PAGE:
Following yesterday’s posting, a correspondent in California ~ hi Greg ~ has written to ask “How do I access your soundtrack, Caravan?” Well, the simple answer is to visit your local record store. A more expensive option is to go to one of these Stateside gigs (all with Nektar):
 Albany, NY, The Egg.
 Arlington, MA. Regent Theater
 New York City, NY, BB King’s.
 Alexandria, VA, Birchmere.
 Atlanta, GA, Variety Playhouse.
 St. Louis, MO, The Pageant.
 Chicago, IL, Martyr’s.
 Toronto (Canada), Opera House.
 Glenside, PA, Keswick Theater.
They’re in Japan in October, but maybe that’s a bit too far. Unfortunately they won’t be visiting Indonesia time soon, though with the support of my friend Leonardo Pavkovic of MoonJune Records it may yet be possible.
But why Caravan?, I hear you ask.
I’m a long term fan of the so-called Canterbury music scene, initially through strange coincidental personal connections. Back in ’69 I moved into a flat in London rented by an ex-pupil of Simon Langton School, which was the alma mater of various luminaries of that scene. Frequent visitors to the flat included the then drummer of Soft Machine, Robert Wyatt, and Caravan’s keyboard player, Dave Sinclair, who I shared macrobiotic meals with. I also met many of the other musos including the wonderful Kevin Ayres.
I replaced a guy whose then girlfriend became my second wife six years later, though I didn’t meet her then. Robert Wyatt went to her first wedding and she knew nearly everybody in those early days. I can’t really remember ~ which may prove something ~ that I really banged on a beer bottle or something at a Kevin recording, alongside Caravan et al, at the Roundhouse recording studio in 69/70.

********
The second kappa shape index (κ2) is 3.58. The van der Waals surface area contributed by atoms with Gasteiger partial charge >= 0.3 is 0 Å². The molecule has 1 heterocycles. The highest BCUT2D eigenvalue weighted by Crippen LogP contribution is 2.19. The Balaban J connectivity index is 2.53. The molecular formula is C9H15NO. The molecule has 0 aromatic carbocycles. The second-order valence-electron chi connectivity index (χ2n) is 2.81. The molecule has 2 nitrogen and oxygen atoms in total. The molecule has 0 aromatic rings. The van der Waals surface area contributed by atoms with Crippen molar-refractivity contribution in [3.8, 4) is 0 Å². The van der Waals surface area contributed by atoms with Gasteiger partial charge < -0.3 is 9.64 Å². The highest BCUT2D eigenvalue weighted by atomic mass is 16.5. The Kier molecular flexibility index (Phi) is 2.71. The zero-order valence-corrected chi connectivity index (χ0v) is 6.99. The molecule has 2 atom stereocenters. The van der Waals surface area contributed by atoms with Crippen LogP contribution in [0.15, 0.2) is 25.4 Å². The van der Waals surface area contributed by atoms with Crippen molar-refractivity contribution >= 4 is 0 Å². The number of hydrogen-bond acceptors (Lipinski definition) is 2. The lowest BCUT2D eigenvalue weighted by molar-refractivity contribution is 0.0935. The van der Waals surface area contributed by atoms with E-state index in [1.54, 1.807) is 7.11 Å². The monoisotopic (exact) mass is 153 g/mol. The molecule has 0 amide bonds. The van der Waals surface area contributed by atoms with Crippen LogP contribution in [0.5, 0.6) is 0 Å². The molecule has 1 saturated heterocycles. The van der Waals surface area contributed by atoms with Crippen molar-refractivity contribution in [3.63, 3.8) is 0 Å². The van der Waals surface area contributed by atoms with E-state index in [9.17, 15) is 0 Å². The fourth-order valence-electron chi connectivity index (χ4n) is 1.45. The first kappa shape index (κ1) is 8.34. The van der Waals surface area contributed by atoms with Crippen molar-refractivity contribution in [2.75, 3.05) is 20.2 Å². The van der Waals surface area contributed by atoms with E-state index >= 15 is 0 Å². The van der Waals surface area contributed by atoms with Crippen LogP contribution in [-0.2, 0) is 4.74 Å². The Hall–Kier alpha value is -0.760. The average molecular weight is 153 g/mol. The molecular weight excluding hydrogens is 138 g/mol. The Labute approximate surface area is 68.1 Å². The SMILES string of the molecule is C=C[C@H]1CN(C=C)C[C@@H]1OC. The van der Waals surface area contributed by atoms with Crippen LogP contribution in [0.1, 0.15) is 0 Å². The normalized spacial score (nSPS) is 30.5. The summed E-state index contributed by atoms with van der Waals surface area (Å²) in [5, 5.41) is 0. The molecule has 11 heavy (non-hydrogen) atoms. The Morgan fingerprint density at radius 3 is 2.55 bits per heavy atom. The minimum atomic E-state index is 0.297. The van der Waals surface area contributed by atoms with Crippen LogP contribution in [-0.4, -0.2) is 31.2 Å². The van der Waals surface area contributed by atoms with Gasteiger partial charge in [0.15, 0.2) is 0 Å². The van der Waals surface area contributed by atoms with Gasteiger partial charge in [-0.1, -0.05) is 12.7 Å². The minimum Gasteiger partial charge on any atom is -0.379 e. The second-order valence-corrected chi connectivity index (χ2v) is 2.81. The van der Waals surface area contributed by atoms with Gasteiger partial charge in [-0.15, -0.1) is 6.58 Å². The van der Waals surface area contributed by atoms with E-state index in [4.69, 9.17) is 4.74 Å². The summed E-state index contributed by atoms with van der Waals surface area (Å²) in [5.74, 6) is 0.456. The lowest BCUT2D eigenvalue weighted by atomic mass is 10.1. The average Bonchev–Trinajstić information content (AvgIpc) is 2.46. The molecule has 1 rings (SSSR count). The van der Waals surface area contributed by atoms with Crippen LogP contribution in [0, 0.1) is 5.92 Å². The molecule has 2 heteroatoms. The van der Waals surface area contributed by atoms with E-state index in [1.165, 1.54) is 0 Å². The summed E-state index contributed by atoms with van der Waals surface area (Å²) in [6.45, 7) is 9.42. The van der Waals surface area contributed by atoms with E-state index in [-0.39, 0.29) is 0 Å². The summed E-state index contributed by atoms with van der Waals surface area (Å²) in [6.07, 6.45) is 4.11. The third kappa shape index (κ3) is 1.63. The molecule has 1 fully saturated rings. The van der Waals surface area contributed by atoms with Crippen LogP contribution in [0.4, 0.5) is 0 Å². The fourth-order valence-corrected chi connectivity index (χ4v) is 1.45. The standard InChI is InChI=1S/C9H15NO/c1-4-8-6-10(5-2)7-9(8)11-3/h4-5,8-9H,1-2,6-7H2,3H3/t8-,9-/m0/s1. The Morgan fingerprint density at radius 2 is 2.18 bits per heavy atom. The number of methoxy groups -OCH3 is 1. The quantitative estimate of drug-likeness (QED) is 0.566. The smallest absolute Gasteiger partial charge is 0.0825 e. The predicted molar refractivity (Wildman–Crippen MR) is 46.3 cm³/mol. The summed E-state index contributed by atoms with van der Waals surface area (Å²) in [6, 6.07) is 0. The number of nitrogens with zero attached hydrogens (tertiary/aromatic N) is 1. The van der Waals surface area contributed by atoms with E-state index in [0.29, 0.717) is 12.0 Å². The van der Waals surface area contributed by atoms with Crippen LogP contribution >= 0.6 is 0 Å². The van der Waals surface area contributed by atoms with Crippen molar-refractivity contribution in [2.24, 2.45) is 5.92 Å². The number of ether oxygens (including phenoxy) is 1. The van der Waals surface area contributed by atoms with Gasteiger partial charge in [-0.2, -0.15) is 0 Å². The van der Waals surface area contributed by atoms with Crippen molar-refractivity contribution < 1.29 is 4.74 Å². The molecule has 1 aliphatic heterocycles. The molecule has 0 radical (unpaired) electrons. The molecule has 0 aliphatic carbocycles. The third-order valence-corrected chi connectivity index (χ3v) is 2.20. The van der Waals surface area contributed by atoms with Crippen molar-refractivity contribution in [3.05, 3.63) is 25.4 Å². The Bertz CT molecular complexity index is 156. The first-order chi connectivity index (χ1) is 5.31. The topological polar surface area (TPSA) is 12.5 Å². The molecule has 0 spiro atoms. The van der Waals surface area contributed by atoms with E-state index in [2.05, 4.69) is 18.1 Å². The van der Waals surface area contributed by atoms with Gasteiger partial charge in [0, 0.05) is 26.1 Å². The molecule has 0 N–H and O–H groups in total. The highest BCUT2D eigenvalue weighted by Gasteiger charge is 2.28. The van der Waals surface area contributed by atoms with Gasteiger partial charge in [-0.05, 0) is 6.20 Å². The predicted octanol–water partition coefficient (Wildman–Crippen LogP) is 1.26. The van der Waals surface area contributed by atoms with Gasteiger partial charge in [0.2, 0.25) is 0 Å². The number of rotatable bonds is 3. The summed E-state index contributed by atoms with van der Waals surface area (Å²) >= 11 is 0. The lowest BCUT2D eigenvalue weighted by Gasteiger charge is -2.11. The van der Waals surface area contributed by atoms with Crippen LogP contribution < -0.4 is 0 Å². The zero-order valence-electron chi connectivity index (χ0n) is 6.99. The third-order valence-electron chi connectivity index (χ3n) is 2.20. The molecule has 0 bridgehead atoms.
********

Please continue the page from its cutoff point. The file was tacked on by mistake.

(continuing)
I had always been a jazz fan, long before I encountered this ‘progressive’ music. Soft Machine were on Jimi Hendrix’s first tour of the States and bootlegs of their musical meetings have recently surfaced, officially. They were also the first (only?) group to play a prestigious Prom. And four of the alumni released an album in 2002 on MoonJune Records under the name Soft Works.
Caravan were more rock-orientated. Admittedly often trite lyrics, albeit sung with good clear British accents, were combined with the sheer orgasmic power of tight musicianship for suites which lasted for a whole side of a vinyl album. Music to groove to whilst skinning up; the soundtrack of my initial bachelor days.
Since it’s release in 1971, this has never been out of print.
And the gigs were family get-togethers. There is a Yahoo group which has sudden eruptions of “Do you remember when?”
And I do. I remember spliffs being passed round; like chain letters, you’d get more back than you sent out. It was, and remains, a community. The musicians roll on with the years, still playing and recording together in various combinations and/or with others who became part of that scene.
Including bootlegs, I have over 300 albums of music related to the Canterbury scene, and they all get played regularly. But Caravan’s early albums are the ones I play when I need an orgasmic rush.
And yesterday was such a good day.